Israel and Hezbollah both loudly proclaimed victory yesterday, with leaders on both sides of the bloody 34-day war seeking to justify the conflict's heavy costs as a fragile ceasefire entered its second day.
"We are today before a strategic, historic victory, without exaggeration," Hezbollah's leader, Sheik Hassan Nasrallah, said in a televised speech that was met with celebratory gunfire in the Shia suburbs of Beirut.
"We emerged from the battle with our heads high, and our enemy is the one who is defeated."
In an impassioned address to the Knesset, Israeli Prime Minister Ehud Olmert said "the IDF warriors always had the upper hand," and promised to hunt down Hezbollah's leaders.
"The leaders of this terrorist organization have gone underground and from there they are busy spreading lies and concealing the truth about the toll exacted on them and their men. They will not go unpunished. We will continue to haunt them everywhere and at all times," he said.
"This resolution is a diplomatic achievement for Israel, but its significance is vital to all the countries of the free world fighting global terrorism. The entire international community shares the concept that the terror state created within Lebanon must be eradicated."
As the leaders sought to shape the view of the conflict, tens of thousands of Lebanese clogged roads to the south in an effort to return to the homes they fled during the war.
One child was reported killed and 15 people injured by unexploded ordnance left behind after the fighting.
"We are happy, because the war has stopped. We are happier because Hezbollah won, the resistance won," said Ali Hassan, a 46-year-old fisherman south of the port city of Sidon who watched as streams of ex-refugees drove south in long lines, flying yellow Hezbollah banners from their cars.
Mr. Nasrallah said that it would be a "big mistake" to talk of disarming Hezbollah.
Lebanon's cabinet remains divided on the question of disarming the militant group.
Hezbollah has two cabinet members and 14 members in parliament. Some observers have warned that an impasse on disarming the militia could derail the ceasefire agreement entirely.
Late Monday, Lebanese Defence Minister Elias Murr said 15,000 soldiers would be deployed north of the Litani by the end of the week, agencies reported, although it was unclear when the soldiers would move farther south.
In Israel, Mr. Olmert faces his own struggles. Early support for the war has given way to a slump in the polls. A new Globes-Smith poll showed his Kadima party would have little chance of winning re-election now, and a Yediot Aharonot poll showed 58 per cent believe Israel has achieved none or few of its goals in the conflict.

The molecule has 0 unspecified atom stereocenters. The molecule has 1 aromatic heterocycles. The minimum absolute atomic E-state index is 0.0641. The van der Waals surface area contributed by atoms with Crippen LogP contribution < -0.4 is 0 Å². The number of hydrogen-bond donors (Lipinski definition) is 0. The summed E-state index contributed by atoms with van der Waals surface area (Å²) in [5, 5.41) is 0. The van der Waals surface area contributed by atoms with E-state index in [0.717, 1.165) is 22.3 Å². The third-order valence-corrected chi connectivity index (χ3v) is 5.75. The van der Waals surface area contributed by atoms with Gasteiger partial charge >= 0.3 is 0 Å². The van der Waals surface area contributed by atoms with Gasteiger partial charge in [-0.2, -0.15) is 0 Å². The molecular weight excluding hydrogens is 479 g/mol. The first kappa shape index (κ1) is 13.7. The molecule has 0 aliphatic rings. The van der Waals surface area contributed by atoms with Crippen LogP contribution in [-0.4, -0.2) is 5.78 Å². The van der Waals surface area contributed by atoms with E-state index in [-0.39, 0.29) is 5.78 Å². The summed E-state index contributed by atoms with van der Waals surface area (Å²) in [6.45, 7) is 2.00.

Mr. Olmert told the Knesset he took full responsibility for the conduct of the battle with Hezbollah. Three legislators were ejected from the chamber for heckling the Prime Minister and opponents on the right and left demanded an investigation into the government's conduct.
"There were many failures: failures in identifying the threat, failures in preparing to meet the threat, failures in the management of the war, failures in the management of the home front," Benjamin Netanyahu, head of the opposition Likud Party, told the Knesset.
"Without a doubt we shall need later on to learn the lessons and fix the mistakes."
Friends of the soldiers still held captive in Lebanon protested in Tel Aviv last night, frustrated that the release of Ehud Goldwasser and Eldad Regev was not made a ceasefire condition.
Fighting did not cease entirely in Lebanon; Israeli forces reported killing six Hezbollah fighters yesterdayMONday. And a dozen rockets were fired during the early hours today TUESday at positions held by Israeli soldiers in south Lebanon, without causing any injuries, an army spokesman said.
The death toll from the conflict is not yet clear. Hezbollah has reported only 68 fighters killed; Israel has said the number is about 400 and has dropped leaflets with 180 names of guerrillas the army has said it has confirmed to have killed.
The civilian death toll in Lebanon is estimated at 1,100, while 41 Israeli civilians and 118 soldiers have been killed.
In Tyre, residents experienced their first quiet night in more than a month - no gunfire and no Israeli drones. But streets were deserted, despite the human tide that surged south.
"We have been away for a month. We have to go home and bury our martyrs," said Layal Aalayian, a 50-year-old mother of seven. She was from Qana, a particularly hard-hit town where townspeople yesterday were reportedly still pulling corpses from the rubble of destroyed buildings.
She said wasn't sure the ceasefire would hold, and was scared to go back, but felt she had little choice. "We can't trust Israel. We just have to hope."
Israelis, too, woke up to silent skies yesterday and army orders intended to prevent residents of Kiryat Shmona and other northern towns from leaving their shelters went largely unheeded, as a slow stream of cars headed north to inspect the damage. Residents of Tiberias, Afula, Haifa and Nazareth were given the all-clear to resume life at home.
"Nothing has fallen today so we're OK - we hope that this will last," said Freddy Msika, 68, from his lottery kiosk on Kiryat Shmona's main street, where he did a brisk business yesterday. Shops around him began to open to customers and people walked the streets freely for the first time in more than a month - many walking equally pent-up dogs.